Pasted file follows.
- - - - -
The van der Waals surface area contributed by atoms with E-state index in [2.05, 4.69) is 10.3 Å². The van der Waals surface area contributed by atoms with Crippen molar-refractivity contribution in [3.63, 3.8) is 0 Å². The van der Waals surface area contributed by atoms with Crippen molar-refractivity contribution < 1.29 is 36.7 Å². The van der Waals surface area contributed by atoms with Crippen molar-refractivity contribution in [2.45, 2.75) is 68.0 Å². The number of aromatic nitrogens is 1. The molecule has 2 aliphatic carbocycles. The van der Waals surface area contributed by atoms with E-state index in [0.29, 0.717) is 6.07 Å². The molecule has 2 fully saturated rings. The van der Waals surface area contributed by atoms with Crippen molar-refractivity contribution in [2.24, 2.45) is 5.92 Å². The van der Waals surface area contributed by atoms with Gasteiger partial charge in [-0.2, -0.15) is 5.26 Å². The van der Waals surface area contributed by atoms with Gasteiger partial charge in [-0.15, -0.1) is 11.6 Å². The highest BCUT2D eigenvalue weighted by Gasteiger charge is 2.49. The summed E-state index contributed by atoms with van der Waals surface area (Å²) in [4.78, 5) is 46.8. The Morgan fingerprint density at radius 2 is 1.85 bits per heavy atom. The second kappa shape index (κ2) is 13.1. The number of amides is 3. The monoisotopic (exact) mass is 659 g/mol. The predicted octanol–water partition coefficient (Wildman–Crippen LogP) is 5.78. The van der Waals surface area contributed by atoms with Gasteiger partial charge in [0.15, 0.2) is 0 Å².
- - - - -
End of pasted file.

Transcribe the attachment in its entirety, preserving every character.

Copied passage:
The van der Waals surface area contributed by atoms with E-state index in [2.05, 4.69) is 10.3 Å². The van der Waals surface area contributed by atoms with Crippen molar-refractivity contribution in [3.63, 3.8) is 0 Å². The van der Waals surface area contributed by atoms with Crippen molar-refractivity contribution < 1.29 is 36.7 Å². The van der Waals surface area contributed by atoms with Crippen molar-refractivity contribution in [2.45, 2.75) is 68.0 Å². The number of aromatic nitrogens is 1. The molecule has 2 aliphatic carbocycles. The van der Waals surface area contributed by atoms with E-state index in [0.29, 0.717) is 6.07 Å². The molecule has 2 fully saturated rings. The van der Waals surface area contributed by atoms with Crippen molar-refractivity contribution in [2.24, 2.45) is 5.92 Å². The van der Waals surface area contributed by atoms with Gasteiger partial charge in [-0.2, -0.15) is 5.26 Å². The van der Waals surface area contributed by atoms with Gasteiger partial charge in [-0.15, -0.1) is 11.6 Å². The highest BCUT2D eigenvalue weighted by Gasteiger charge is 2.49. The summed E-state index contributed by atoms with van der Waals surface area (Å²) in [4.78, 5) is 46.8. The Morgan fingerprint density at radius 2 is 1.85 bits per heavy atom. The second kappa shape index (κ2) is 13.1. The number of amides is 3. The monoisotopic (exact) mass is 659 g/mol. The predicted octanol–water partition coefficient (Wildman–Crippen LogP) is 5.78. The van der Waals surface area contributed by atoms with Gasteiger partial charge in [0.15, 0.2) is 0 Å².